Japan's anaemic economy is well understood, but how it has affected Japanese society is not. This is where Mr Kingston's contribution shines.
--Economist August 19, 2010
Selected as CHOICE Outstanding Academic Title for 2011 - 3.01.12
"Highly recommended. All levels/libraries." (Choice, 1 February 2011)
"In a highly dispassionate and balanced analysis of contemporary Japan, Kingston has brought out both the negative and positive sides of the nation, its economy, its society and governance. There are issues that Japan needs to squarely address. And this book points the way to it. An excellent source book on today's Japan." (Organiser, 20 March 2011)
"Kingston's discussion of the changes Japan faces in the 21st century is among the most comprehensive and accessible treatments of Japan's recent history available." (CHOICE, February 2011)
"As the most current and definitive topic analysis available, this accessible and engaging study is highly recommended for both political science and Asia-focused collections". (Library Journal, 15 December 2010)
"Okinawan music rhapsodized, bloody battles retold, thrilling tales unleashed and Japan's gloom exposed - our favorite books of 2010". (The Japan Times, 29 December 2010)
"One of the foremost foreign writers on modern Japan, Kingston provides another wide-ranging analysis of interest to all of those with a stake in the nation's future." (The Japan Times, September 2010)
From the Back Cover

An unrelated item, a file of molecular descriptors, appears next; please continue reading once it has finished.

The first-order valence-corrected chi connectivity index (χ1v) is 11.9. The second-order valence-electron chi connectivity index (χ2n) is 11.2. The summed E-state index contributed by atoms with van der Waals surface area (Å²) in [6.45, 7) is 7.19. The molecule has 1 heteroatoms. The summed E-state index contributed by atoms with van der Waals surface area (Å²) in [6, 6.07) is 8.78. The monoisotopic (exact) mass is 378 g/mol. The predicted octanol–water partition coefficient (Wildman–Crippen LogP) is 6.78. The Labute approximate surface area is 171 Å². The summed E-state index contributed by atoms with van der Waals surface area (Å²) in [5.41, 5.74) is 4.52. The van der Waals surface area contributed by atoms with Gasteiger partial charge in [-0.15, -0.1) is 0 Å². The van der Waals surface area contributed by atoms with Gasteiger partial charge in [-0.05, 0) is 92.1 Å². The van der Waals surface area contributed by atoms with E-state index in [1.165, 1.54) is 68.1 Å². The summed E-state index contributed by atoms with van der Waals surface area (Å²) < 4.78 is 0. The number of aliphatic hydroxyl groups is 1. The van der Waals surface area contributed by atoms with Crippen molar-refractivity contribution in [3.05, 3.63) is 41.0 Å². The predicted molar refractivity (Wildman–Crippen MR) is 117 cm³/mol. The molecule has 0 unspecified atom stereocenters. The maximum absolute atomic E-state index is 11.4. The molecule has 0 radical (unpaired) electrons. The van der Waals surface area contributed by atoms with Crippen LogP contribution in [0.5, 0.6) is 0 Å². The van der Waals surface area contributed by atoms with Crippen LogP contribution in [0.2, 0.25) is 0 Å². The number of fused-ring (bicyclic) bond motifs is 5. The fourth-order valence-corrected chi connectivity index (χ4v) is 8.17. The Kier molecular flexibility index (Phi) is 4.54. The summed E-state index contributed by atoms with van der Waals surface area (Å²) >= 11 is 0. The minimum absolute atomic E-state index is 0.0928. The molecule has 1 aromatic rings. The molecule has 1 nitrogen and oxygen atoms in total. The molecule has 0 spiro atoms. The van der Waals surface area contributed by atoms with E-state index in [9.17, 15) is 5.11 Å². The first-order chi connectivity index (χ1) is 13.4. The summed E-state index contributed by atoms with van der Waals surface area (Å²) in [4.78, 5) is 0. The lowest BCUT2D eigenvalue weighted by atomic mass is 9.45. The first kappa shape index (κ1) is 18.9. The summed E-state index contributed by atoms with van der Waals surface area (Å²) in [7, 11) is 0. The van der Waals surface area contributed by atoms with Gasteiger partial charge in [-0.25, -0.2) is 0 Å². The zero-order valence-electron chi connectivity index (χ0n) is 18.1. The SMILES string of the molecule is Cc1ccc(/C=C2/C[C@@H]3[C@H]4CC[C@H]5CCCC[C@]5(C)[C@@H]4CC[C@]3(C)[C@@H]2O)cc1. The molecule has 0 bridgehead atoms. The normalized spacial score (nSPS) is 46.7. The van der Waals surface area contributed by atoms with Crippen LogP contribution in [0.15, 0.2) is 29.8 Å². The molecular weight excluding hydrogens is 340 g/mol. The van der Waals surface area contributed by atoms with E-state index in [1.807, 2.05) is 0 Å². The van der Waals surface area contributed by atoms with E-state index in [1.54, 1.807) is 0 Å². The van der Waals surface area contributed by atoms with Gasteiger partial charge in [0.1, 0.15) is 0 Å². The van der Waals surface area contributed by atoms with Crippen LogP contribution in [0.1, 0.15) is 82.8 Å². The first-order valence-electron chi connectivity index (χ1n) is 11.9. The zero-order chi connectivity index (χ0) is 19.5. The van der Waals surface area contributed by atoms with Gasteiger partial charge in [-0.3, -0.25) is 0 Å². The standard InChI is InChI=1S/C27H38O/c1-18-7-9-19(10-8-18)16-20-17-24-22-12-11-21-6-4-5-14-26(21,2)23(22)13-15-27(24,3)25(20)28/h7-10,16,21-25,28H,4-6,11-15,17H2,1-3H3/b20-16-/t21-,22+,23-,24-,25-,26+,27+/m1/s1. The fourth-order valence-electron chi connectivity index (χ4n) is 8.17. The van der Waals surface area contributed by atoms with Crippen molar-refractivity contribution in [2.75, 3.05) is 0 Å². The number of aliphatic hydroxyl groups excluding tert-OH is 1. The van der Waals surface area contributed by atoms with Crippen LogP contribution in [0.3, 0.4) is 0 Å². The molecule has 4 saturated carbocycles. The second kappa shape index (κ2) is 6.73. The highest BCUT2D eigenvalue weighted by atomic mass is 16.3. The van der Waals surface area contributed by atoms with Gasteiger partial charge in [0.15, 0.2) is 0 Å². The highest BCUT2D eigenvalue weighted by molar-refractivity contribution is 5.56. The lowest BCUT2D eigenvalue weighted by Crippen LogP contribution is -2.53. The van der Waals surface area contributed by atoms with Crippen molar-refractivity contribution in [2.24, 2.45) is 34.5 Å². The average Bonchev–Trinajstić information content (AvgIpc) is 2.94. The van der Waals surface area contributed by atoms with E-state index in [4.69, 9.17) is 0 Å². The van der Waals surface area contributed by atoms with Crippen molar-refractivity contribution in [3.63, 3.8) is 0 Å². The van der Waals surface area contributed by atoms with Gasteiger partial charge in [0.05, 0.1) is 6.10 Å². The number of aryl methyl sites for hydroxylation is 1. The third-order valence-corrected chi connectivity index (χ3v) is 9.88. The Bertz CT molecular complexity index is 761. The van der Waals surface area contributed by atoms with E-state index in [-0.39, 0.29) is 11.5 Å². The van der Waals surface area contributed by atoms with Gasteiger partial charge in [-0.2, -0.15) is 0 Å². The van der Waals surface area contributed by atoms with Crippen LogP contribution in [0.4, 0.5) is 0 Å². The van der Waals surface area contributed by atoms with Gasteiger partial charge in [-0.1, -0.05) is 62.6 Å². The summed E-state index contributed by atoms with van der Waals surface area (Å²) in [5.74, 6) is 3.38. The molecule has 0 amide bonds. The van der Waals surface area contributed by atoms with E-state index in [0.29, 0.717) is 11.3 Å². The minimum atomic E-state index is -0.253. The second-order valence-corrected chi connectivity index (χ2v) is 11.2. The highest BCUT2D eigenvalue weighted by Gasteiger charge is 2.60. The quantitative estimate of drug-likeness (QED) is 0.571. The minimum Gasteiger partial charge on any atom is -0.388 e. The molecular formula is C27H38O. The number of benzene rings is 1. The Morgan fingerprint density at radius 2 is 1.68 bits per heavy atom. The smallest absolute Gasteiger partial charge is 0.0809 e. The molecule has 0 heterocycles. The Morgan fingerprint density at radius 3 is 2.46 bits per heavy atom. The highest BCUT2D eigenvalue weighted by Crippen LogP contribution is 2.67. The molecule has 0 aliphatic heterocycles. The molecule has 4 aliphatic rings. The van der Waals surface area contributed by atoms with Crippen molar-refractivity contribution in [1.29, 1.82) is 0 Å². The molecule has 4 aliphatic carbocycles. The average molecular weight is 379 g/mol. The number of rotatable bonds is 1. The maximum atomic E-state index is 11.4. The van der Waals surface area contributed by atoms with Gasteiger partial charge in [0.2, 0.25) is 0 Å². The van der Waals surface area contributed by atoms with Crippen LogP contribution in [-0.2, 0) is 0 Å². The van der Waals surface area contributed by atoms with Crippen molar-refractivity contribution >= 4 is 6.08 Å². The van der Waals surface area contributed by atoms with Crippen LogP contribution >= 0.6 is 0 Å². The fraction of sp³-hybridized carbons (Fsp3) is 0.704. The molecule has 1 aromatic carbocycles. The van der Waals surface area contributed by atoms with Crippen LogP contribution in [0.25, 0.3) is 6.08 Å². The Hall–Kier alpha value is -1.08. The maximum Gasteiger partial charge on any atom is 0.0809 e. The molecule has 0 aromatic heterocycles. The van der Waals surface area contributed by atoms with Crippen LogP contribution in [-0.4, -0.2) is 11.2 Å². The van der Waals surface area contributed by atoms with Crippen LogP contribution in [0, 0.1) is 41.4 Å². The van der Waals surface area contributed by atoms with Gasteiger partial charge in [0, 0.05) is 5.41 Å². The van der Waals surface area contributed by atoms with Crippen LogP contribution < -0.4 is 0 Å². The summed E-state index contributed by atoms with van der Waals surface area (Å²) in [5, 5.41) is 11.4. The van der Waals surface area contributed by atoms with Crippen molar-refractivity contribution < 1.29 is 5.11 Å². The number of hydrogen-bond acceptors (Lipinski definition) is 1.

At the start of the 1990s, the Japanese post-war economic miracle came to a screeching halt. A series of disastrous market collapses and an ensuing economic meltdown resulted in what is now referred to as Japan's "Lost Decade." Yet the phenomenon represents much more than a singular economic debacle and case of bungled government policy decisions. Contemporary Japan: History, Politics and Social Change
presents an accessible and comprehensive examination of the causes of the Japanese housing bubble in the late 1980s and the socio-political consequences of the ensuing implosion of asset values. Author Jeff Kingston reveals that while after two decades the Japanese economy remains mired in a deep recession, the apparent stagnation is misleading. He shows how the discrediting of the Japan, Inc. model has lead to significant policy reforms and transformative social change -- most apparent in the dramatic political victory of the Democratic Party of Japan in 2009. Kingston also addresses many other challenges faced by contemporary Japan, including the implications of its aging society, environmental issues, immigration policies, neo-liberal reforms, evolving traditional institutions of the imperial family, and the 'yakuza' criminal gangs. Contemporary Japan
offers deep and probing insights into the turmoil in Japan since the death of Emperor Hirohito in 1989 until the present day.